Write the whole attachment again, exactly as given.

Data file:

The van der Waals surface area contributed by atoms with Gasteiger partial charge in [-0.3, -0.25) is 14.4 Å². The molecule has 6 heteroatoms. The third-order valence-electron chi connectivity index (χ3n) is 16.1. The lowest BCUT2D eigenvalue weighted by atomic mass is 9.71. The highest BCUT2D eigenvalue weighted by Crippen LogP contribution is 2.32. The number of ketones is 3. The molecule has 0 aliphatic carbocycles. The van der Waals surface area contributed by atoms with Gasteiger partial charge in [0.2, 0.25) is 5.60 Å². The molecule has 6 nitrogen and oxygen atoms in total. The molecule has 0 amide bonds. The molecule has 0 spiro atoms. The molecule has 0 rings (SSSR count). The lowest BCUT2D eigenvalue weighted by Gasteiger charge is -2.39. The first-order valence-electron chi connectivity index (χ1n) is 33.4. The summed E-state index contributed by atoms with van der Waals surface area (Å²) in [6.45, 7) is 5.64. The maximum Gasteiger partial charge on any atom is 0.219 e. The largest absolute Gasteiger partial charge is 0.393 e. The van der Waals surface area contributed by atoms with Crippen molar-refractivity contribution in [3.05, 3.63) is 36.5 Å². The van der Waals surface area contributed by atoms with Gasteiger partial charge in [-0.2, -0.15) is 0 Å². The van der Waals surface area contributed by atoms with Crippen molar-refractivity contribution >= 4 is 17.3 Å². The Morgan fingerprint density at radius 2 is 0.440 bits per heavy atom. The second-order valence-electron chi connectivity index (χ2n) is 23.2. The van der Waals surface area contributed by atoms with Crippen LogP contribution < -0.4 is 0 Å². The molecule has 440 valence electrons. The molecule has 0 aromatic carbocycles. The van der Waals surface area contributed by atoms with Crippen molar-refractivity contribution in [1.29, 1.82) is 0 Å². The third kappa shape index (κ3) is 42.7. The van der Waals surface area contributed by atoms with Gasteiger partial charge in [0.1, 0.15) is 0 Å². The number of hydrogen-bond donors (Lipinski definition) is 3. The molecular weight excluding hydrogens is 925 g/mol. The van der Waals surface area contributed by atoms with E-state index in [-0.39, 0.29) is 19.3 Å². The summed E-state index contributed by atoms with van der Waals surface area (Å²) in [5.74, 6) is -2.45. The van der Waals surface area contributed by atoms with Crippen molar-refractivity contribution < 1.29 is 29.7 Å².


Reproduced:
The van der Waals surface area contributed by atoms with Gasteiger partial charge in [-0.3, -0.25) is 14.4 Å². The molecule has 6 heteroatoms. The third-order valence-electron chi connectivity index (χ3n) is 16.1. The lowest BCUT2D eigenvalue weighted by atomic mass is 9.71. The highest BCUT2D eigenvalue weighted by Crippen LogP contribution is 2.32. The number of ketones is 3. The molecule has 0 aliphatic carbocycles. The van der Waals surface area contributed by atoms with Gasteiger partial charge in [0.2, 0.25) is 5.60 Å². The molecule has 6 nitrogen and oxygen atoms in total. The molecule has 0 amide bonds. The molecule has 0 spiro atoms. The molecule has 0 rings (SSSR count). The lowest BCUT2D eigenvalue weighted by Gasteiger charge is -2.39. The first-order valence-electron chi connectivity index (χ1n) is 33.4. The summed E-state index contributed by atoms with van der Waals surface area (Å²) in [6.45, 7) is 5.64. The maximum Gasteiger partial charge on any atom is 0.219 e. The largest absolute Gasteiger partial charge is 0.393 e. The van der Waals surface area contributed by atoms with Crippen molar-refractivity contribution in [3.05, 3.63) is 36.5 Å². The van der Waals surface area contributed by atoms with Gasteiger partial charge in [-0.2, -0.15) is 0 Å². The van der Waals surface area contributed by atoms with Crippen molar-refractivity contribution >= 4 is 17.3 Å². The Morgan fingerprint density at radius 2 is 0.440 bits per heavy atom. The second-order valence-electron chi connectivity index (χ2n) is 23.2. The van der Waals surface area contributed by atoms with Crippen LogP contribution < -0.4 is 0 Å². The molecule has 440 valence electrons. The molecule has 0 aromatic carbocycles. The van der Waals surface area contributed by atoms with Crippen molar-refractivity contribution in [1.29, 1.82) is 0 Å². The third kappa shape index (κ3) is 42.7. The van der Waals surface area contributed by atoms with Gasteiger partial charge in [0.1, 0.15) is 0 Å². The number of hydrogen-bond donors (Lipinski definition) is 3. The molecular weight excluding hydrogens is 925 g/mol. The van der Waals surface area contributed by atoms with E-state index in [-0.39, 0.29) is 19.3 Å². The summed E-state index contributed by atoms with van der Waals surface area (Å²) in [5.74, 6) is -2.45. The van der Waals surface area contributed by atoms with Crippen molar-refractivity contribution < 1.29 is 29.7 Å².